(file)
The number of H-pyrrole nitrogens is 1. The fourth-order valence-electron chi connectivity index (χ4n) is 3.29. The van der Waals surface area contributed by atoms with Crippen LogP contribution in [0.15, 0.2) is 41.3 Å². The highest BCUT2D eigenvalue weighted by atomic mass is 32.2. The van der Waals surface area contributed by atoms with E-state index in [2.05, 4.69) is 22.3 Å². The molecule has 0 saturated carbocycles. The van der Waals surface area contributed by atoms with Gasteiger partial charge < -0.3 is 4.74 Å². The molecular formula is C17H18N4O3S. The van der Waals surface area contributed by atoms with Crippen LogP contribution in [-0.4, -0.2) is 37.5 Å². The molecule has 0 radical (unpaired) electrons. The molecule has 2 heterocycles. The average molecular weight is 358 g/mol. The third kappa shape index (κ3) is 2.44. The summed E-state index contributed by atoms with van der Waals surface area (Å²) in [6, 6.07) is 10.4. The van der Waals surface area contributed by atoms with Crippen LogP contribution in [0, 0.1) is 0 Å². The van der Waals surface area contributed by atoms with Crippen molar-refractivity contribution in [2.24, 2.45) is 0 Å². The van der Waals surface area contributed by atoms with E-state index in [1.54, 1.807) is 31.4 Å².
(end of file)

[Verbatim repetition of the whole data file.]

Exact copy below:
The number of H-pyrrole nitrogens is 1. The fourth-order valence-electron chi connectivity index (χ4n) is 3.29. The van der Waals surface area contributed by atoms with Crippen LogP contribution in [0.15, 0.2) is 41.3 Å². The highest BCUT2D eigenvalue weighted by atomic mass is 32.2. The van der Waals surface area contributed by atoms with E-state index in [2.05, 4.69) is 22.3 Å². The molecule has 0 saturated carbocycles. The van der Waals surface area contributed by atoms with Gasteiger partial charge < -0.3 is 4.74 Å². The molecular formula is C17H18N4O3S. The van der Waals surface area contributed by atoms with Crippen LogP contribution in [-0.4, -0.2) is 37.5 Å². The molecule has 0 radical (unpaired) electrons. The molecule has 2 heterocycles. The average molecular weight is 358 g/mol. The third kappa shape index (κ3) is 2.44. The summed E-state index contributed by atoms with van der Waals surface area (Å²) in [6, 6.07) is 10.4. The van der Waals surface area contributed by atoms with Crippen LogP contribution in [0, 0.1) is 0 Å². The van der Waals surface area contributed by atoms with Crippen molar-refractivity contribution in [2.24, 2.45) is 0 Å². The van der Waals surface area contributed by atoms with E-state index in [1.54, 1.807) is 31.4 Å².